EVA International has this week launched Never Look Back, a new initiative that revisits EVA’s 45-year history of producing contemporary art exhibitions and events in Limerick.
Originally founded by artists in 1977, EVA remains one of the longest running visual arts organisations in Ireland, working with some of the world’s most acclaimed artists and curators.
Never Look Back explores EVA’s history in Limerick through the roster of temporary sites, spaces, and venues – from offices, shops, museums, ex-industrial units, and public spaces – used for the presentation of contemporary art in successive editions. Borrowing its title from Jakob Gautel and Jason Karaindros’ street inscription presented during EVA’s 20th edition (EV+A 96, curated by Guy Tortosa), Never Look Back seeks to illuminate a rich history of contemporary art that intertwines with the urban evolutions of the city. Developed by EVA in partnership with a working group of architects and artists (Peter Carroll, Caelan Bristow and Fiona Woods) the initiative hopes to provide new access and understanding of Limerick’s unique story of contemporary art, while thinking critically about the ways that art takes place within the public realm, often through processes of regeneration and redevelopment.
The inaugural projects of Never Look Back in 2022 include a website & digital resource designed by An Endless Supply, which will go live in November, and the first of a series of curatorial commissions that respond to EVA’s history in Limerick – by RGKSKSRG (Kate Strain & Rachael Gilbourne) and Michele Horrigan (Askeaton Contemporary Art).
RGKSKSRG, will work with artist-designer Farouk Alao to create a two-part work titled, ‘It’s a poor city for art where you can’t start a quarrel’. Conceived of as an extended tablecloth, it will become both an archival object in itself and a catalyst for gathering. It will feature a printed assemblage of snapshots pulled from the EVA digital archive. Selected photographs, video stills, texts and sketches will be collaged by Farouk Alao into a mash-up of imagery along the 10-metre length of fabric. It will seat up to 45 people for a supper or a picnic, and act as a prompt for conversation, quarrelling and dreaming.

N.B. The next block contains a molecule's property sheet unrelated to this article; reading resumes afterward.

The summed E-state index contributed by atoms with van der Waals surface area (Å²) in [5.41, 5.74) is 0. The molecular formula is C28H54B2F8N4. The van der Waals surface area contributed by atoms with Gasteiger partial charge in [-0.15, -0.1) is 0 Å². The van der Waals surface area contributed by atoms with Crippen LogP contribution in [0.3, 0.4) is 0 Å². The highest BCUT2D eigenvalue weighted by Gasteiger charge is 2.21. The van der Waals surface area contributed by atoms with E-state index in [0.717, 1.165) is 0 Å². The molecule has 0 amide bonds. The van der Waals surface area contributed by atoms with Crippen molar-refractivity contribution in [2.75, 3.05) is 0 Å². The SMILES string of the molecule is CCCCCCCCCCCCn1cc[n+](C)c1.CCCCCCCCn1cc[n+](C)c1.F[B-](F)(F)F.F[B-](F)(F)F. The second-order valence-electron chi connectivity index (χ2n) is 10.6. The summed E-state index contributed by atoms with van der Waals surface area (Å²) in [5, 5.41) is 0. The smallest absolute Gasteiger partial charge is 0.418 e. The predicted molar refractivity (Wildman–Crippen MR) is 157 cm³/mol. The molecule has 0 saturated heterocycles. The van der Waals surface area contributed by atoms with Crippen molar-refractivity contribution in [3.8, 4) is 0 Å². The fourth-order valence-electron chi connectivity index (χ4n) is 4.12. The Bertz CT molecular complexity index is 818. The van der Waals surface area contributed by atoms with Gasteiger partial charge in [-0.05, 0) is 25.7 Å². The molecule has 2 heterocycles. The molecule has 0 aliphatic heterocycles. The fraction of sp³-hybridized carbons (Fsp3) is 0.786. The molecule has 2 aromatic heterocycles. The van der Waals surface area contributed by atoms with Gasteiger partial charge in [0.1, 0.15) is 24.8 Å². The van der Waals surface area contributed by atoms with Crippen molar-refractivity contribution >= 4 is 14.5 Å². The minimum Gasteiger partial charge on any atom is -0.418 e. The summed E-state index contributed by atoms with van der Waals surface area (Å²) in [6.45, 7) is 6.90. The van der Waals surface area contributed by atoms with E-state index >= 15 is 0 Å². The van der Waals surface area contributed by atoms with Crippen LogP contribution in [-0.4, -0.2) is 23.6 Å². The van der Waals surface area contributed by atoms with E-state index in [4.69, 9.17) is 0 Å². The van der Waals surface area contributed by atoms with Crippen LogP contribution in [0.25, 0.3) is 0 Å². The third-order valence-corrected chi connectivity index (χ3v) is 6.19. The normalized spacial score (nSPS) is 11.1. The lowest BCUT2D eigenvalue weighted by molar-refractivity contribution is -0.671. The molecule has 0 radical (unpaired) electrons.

Michele Horrigan’s new curatorial commission sees elements of the EVA archive infiltrate, disrupt and alter the format of the popular board game Monopoly. Horrigan recalls the 2016 launch of a version of the game dedicated to Limerick City, where players were given the opportunity to roll dice to buy and trade local city properties and develop houses and hotels, aiming to drive their opponents into bankruptcy. In making a comment about the reduction of the city’s image to financial circulation and speculative investment rather than as a cultural entity and a place of lived life, Horrigan’s gesture sees previous EVA artworks re-imagined to replace property, exhibition memories recalled in chance and community cards, and sculptures forming new playing pieces.
EVA Director Matt Packer says: “In its 45+ years of existence, EVA offers a unique and invaluable story of contemporary art in a city that has, itself, undergone considerable change during this same period. The Never Look Back initiative not only provides an opportunity to tell this story through the sites and spaces that art has temporarily inhabited, it also provides a platform of critical and creative responses to ideas of art’s relationship to architecture, to people, and to place.”
Never Look Back is supported through the Arts Council’s Engaging with Architecture Scheme and Limerick City and County Council.